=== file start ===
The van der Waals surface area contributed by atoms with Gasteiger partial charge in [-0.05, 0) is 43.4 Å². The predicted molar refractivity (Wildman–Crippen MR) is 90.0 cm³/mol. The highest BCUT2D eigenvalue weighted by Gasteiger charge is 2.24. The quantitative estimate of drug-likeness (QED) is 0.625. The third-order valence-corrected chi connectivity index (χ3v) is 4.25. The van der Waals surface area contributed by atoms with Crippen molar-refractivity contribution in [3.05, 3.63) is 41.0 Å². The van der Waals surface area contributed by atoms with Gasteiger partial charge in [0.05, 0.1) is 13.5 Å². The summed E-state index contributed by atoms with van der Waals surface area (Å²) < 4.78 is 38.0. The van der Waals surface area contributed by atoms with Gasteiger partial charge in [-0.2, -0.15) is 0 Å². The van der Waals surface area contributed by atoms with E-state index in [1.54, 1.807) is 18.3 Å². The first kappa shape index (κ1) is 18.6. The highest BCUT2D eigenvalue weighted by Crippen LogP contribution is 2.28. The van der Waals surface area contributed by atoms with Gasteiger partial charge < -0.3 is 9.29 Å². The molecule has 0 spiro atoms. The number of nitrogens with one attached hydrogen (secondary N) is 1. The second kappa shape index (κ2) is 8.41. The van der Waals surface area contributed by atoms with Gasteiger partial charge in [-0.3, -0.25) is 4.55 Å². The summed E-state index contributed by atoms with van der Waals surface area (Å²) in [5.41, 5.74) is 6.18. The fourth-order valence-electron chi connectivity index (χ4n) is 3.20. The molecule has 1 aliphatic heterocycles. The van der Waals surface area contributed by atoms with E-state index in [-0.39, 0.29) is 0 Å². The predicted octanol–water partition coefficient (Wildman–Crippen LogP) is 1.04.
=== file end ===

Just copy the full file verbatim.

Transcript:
The van der Waals surface area contributed by atoms with Gasteiger partial charge in [-0.05, 0) is 43.4 Å². The predicted molar refractivity (Wildman–Crippen MR) is 90.0 cm³/mol. The highest BCUT2D eigenvalue weighted by Gasteiger charge is 2.24. The quantitative estimate of drug-likeness (QED) is 0.625. The third-order valence-corrected chi connectivity index (χ3v) is 4.25. The van der Waals surface area contributed by atoms with Crippen molar-refractivity contribution in [3.05, 3.63) is 41.0 Å². The van der Waals surface area contributed by atoms with Gasteiger partial charge in [0.05, 0.1) is 13.5 Å². The summed E-state index contributed by atoms with van der Waals surface area (Å²) < 4.78 is 38.0. The van der Waals surface area contributed by atoms with Gasteiger partial charge in [-0.2, -0.15) is 0 Å². The van der Waals surface area contributed by atoms with E-state index in [1.54, 1.807) is 18.3 Å². The first kappa shape index (κ1) is 18.6. The highest BCUT2D eigenvalue weighted by Crippen LogP contribution is 2.28. The van der Waals surface area contributed by atoms with Gasteiger partial charge < -0.3 is 9.29 Å². The molecule has 0 spiro atoms. The number of nitrogens with one attached hydrogen (secondary N) is 1. The second kappa shape index (κ2) is 8.41. The van der Waals surface area contributed by atoms with Gasteiger partial charge in [-0.3, -0.25) is 4.55 Å². The summed E-state index contributed by atoms with van der Waals surface area (Å²) in [5.41, 5.74) is 6.18. The fourth-order valence-electron chi connectivity index (χ4n) is 3.20. The molecule has 1 aliphatic heterocycles. The van der Waals surface area contributed by atoms with E-state index in [-0.39, 0.29) is 0 Å². The predicted octanol–water partition coefficient (Wildman–Crippen LogP) is 1.04.